1. For a variety of health-related reasons,  Bella cannot go to public school. She got in to a small private school here, and was offered a scholarship. She has already made friends, has play dates, and the staff and families have embraced us.

2. Martin's job description recently changed. One of the changes is that his entire team is located here in the Bay Area. So, instead of being the only one in the Bend office that does what he does, he now gets to collaborate face to face with his colleagues on a daily basis. And if THAT weren't enough, we got here to discover that there is a satellite office DOWN THE STREET from our apartment. What!?!?

3. We grew weary of the ignorant comments and stares at our Abeni by people. And Abeni was beginning to notice. I am sure this is not every interracial family's experience in Bend, but it was ours. And for us, it was very difficult and disconcerting. Our first week here in the Bay Area, we met another ETH adoptive family. Upon seeing them, Abeni jumps up and down and starts yelling, "She looks like me, Mama! She looks like ME!". Already, in the two months we have been here, we have connected with Ethiopians, other families who look like us, and Abeni is getting a lot of time to "fit in". :)

And with this, we live in a very multicultural apartment complex. After the first week or two, Bella commented, "Mommy! I have heard three different languages here! That is so COOL!"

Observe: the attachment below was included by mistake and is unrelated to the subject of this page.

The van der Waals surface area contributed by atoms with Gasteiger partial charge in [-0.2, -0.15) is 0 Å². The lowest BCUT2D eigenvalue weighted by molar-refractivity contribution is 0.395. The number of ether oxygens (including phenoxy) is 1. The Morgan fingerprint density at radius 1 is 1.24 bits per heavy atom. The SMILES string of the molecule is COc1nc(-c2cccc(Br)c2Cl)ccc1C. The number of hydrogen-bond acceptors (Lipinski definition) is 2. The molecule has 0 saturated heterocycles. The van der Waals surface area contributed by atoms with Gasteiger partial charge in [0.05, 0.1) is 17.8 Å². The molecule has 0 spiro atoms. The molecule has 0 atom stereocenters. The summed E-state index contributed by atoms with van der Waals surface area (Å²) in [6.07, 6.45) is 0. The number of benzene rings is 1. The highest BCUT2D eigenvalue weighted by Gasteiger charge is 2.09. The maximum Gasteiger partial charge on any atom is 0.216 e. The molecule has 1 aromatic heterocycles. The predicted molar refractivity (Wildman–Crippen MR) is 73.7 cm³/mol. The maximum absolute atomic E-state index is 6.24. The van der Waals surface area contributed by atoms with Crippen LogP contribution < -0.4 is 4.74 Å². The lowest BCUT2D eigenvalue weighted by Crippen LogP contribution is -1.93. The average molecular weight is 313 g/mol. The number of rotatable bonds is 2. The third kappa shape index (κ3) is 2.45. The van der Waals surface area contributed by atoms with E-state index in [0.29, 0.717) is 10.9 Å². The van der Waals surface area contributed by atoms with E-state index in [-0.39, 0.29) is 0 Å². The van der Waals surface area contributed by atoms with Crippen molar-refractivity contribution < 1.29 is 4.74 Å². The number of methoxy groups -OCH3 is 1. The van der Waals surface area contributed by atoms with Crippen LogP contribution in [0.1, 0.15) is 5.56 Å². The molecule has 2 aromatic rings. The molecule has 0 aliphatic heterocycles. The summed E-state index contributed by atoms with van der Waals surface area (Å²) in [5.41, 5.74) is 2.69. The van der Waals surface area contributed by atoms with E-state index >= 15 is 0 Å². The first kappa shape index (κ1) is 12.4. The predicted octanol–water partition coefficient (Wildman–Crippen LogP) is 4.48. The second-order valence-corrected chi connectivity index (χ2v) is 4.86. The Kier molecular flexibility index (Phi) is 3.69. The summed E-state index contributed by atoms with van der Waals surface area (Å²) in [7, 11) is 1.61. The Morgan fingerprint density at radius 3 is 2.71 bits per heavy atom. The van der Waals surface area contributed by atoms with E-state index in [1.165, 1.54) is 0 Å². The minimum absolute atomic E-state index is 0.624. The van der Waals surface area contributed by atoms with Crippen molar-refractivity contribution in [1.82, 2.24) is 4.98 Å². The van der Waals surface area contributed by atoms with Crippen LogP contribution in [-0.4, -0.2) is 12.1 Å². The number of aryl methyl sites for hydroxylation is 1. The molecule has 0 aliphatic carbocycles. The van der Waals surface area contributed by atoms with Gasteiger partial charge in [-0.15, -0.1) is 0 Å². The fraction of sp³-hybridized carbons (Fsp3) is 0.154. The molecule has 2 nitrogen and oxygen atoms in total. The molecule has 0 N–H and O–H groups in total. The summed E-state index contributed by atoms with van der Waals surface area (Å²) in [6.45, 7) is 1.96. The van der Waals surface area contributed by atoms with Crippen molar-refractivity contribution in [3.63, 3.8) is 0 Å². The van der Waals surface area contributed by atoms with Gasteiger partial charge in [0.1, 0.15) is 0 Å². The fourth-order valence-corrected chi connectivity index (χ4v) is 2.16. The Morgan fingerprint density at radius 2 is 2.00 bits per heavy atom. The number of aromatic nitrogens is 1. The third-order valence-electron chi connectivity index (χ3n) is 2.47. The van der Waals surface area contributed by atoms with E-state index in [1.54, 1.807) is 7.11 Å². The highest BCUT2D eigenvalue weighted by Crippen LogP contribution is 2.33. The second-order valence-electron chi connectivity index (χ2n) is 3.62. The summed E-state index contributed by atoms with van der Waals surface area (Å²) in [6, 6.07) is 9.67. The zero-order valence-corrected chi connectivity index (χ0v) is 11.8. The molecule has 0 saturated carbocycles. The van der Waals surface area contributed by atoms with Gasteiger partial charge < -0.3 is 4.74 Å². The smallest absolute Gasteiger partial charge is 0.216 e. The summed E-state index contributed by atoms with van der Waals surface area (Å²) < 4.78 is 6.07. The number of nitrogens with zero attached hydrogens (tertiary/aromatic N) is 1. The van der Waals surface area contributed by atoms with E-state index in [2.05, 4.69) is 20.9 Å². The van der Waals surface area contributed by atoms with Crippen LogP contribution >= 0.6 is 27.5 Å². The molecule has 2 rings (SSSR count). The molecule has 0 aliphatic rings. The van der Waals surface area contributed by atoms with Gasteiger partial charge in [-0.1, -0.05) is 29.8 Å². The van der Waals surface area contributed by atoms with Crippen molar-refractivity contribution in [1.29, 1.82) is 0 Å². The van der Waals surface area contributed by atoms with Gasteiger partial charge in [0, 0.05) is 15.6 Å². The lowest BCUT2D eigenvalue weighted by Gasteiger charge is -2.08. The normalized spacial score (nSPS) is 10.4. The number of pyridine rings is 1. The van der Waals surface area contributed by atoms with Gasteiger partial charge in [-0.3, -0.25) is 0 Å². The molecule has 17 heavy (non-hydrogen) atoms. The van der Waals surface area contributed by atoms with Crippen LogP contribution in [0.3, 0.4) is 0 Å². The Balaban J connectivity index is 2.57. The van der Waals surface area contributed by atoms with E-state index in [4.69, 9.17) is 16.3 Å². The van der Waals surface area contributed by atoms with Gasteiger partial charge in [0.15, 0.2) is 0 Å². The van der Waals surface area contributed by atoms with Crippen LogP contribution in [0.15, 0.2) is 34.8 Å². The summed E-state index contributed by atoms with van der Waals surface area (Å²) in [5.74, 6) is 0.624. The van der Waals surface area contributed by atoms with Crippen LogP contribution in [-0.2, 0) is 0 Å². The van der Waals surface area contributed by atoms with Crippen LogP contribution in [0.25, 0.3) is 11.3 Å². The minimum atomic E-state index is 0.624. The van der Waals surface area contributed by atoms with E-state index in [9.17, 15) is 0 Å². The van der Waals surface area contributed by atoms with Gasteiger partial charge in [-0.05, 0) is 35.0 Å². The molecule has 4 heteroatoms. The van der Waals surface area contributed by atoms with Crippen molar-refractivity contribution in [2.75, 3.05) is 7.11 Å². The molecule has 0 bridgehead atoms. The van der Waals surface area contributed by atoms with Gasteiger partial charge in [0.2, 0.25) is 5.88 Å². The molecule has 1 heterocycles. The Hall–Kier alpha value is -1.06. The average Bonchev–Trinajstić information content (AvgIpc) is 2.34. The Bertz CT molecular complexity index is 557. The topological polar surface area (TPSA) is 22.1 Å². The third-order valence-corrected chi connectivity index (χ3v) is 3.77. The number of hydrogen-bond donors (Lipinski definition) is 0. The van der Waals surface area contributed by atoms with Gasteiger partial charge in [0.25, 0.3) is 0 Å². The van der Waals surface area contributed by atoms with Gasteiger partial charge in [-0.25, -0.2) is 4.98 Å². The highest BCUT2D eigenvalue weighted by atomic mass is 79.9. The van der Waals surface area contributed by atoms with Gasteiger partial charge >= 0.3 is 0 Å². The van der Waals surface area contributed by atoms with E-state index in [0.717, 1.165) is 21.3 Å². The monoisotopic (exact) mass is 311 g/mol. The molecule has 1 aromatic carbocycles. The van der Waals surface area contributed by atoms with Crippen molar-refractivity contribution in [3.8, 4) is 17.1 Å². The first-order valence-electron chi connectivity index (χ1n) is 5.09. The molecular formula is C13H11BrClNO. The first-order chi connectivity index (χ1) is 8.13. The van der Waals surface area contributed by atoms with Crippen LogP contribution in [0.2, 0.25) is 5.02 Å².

For Martin and I, and for what we value and want for our children specifically, this was music to our ears.

4. We are 15 minutes from my parents. We have so enjoyed spending time with them, being able to integrate our lives and enjoy the ebb and flow of that type of relationship.

Ready for Enkutatash Celebration  in Oakland
Abeni's first ballet class

As many of you know, we did have quite the scare with Bella's health soon after our arrival to the Bay Area. At Bella's monthly blood draw, two very important labs came back worrisome. These numbers had not altered in five years. Upon a repeat of the labs, the discrepancy was even worse, so we knew it was not a fluke. I packed a bag for the hospital. I was convinced we were going to be admitted. Bella did not look good - greyish pale, whiney, bloated, fatigued. The doctors told us to do one last blood draw. That was a tall order considering the extreme amount of anxiety these blood draws cause Bella, but we did it anyway. Miraculously, her numbers had stabilized!
Family Day in the Santa Cruz Redwood Forest

I entitled this post "It's Not Fair" purposefully. I have been hearing that phrase a lot in our household. My response (thanks to the advice of a child psychologist friend) is to say "Each of you receive specifically what you need from us."

I have been thinking about this a lot. A girlfriend of mine has stage IV ovarian cancer. Another friend of mine is being encouraged to place her daughter on the transplant donor list. Another friend has a child who is experiencing some pretty intense bullying.

Life on earth is SO NOT fair. And sometimes, our sense of entitlement really intensifies that sense of fairness or lack thereof.

And I am the first one to admit that nothing tests my faith more than when my children suffer.